The Inclusion-Based Boundary Element Method (iBEM)

The Inclusion-Based Boundary Element Method (iBEM)

1st Edition - April 14, 2022

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  • Authors: Huiming Yin, Gan Song, Liangliang Zhang, Chunlin Wu
  • Paperback ISBN: 9780128193846
  • eBook ISBN: 9780128193853

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The Inclusion-Based Boundary Element Method (iBEM) is an innovative numerical method for the study of the multi-physical and mechanical behaviour of composite materials, linear elasticity, potential flow or Stokes fluid dynamics. It combines the basic ideas of Eshelby’s Equivalent Inclusion Method (EIM) in classic micromechanics and the Boundary Element Method (BEM) in computational mechanics. The book starts by explaining the application and extension of the EIM from elastic problems to the Stokes fluid, and potential flow problems for a multiphase material system in the infinite domain. It also shows how switching the Green’s function for infinite domain solutions to semi-infinite domain solutions allows this method to solve semi-infinite domain problems. A thorough examination of particle-particle interaction and particle-boundary interaction exposes the limitation of the classic micromechanics based on Eshelby’s solution for one particle embedded in the infinite domain, and demonstrates the necessity to consider the particle interactions and boundary effects for a composite containing a fairly high volume fraction of the dispersed materials. Starting by covering the fundamentals required to understand the method and going on to describe everything needed to apply it to a variety of practical contexts, this book is the ideal guide to this innovative numerical method for students, researchers, and engineers.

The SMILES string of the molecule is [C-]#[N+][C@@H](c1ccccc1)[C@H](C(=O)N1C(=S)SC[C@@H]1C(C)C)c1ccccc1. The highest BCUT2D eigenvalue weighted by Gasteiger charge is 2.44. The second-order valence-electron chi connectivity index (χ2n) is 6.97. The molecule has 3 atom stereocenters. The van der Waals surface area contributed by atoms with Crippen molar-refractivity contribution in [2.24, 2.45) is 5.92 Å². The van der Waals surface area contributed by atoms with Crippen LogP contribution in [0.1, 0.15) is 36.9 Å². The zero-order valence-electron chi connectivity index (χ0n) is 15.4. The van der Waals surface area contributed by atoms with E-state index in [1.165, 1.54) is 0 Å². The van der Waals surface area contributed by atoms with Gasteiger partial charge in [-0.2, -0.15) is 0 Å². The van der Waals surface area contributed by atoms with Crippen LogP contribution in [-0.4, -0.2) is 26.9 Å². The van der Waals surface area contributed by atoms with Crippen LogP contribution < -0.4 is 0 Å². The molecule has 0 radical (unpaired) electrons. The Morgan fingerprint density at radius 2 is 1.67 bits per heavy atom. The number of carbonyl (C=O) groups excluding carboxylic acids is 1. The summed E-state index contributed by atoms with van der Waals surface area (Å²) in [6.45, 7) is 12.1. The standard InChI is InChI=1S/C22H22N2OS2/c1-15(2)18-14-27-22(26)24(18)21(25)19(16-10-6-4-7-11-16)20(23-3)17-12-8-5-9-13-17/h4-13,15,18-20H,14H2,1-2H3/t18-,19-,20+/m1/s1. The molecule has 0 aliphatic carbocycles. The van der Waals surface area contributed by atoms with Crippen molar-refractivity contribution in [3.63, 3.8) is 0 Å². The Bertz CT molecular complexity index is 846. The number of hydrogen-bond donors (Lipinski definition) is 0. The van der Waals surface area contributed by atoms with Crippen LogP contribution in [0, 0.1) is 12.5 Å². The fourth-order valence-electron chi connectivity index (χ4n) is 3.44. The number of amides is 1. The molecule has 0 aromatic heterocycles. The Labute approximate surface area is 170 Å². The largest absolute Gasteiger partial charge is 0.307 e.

Key Features

  • The multidisciplinary approach used in this book, drawing on computational methods as well as micromechanics, helps to produce a computationally efficient solution to the multi-inclusion problem
  • The iBEM can serve as an efficient tool to conduct virtual experiments for composite materials with various geometry and boundary or loading conditions
  • Includes case studies with detailed examples of numerical implementation


Graduate students and researchers from civil, mechanical, aerospace and materials science and engineering disciplines

Table of Contents

  • Cover image
  • Title page
  • Table of Contents
  • Copyright
  • Dedication
  • List of figures
  • Biography
  • Huiming Yin
  • Gan Song
  • Liangliang Zhang
  • Chunlin Wu
  • Preface
  • Chapter 1: Introduction
  • Abstract
  • 1.1. Virtual experiments
  • 1.2. Inclusion and inhomogeneity
  • 1.3. Equivalent inclusion method (EIM)
  • 1.4. Boundary element method (BEM)
  • 1.5. Inclusion-based boundary element method (iBEM)
  • 1.6. Case study
  • 1.7. Scope of this book
  • Appendix 1.A. Index notation of vectors and tensors
  • Appendix 1.B. Two generalized functions
  • Bibliography
  • Chapter 2: Fundamental solutions
  • Abstract
  • 2.1. Introduction to boundary value problems
  • 2.2. Fundamental solution for elastic problems
  • 2.3. Fundamental solution for potential flows
  • 2.4. Fundamental solution for the Stokes flows
  • Appendix 2.A. Extension to bimaterial infinite domain
  • Bibliography
  • Chapter 3: Integrals of Green's functions and their derivatives
  • Abstract
  • 3.1. Introduction to inclusion problems
  • 3.2. Eshelby's tensors for polynomial eigenstrains of an ellipsoidal or elliptical inclusion
  • 3.3. Eshelby's tensors for polynomial eigenstrains at an polyhedral inclusion
  • 3.4. Properties of Eshelby's tensor
  • *3.5. Extension of the inclusion problem to a bimaterial infinite domain or a semi-infinite domain
  • Appendix 3.A. Ellipsoidal/elliptical domain integrals of ψ and ϕ and their derivatives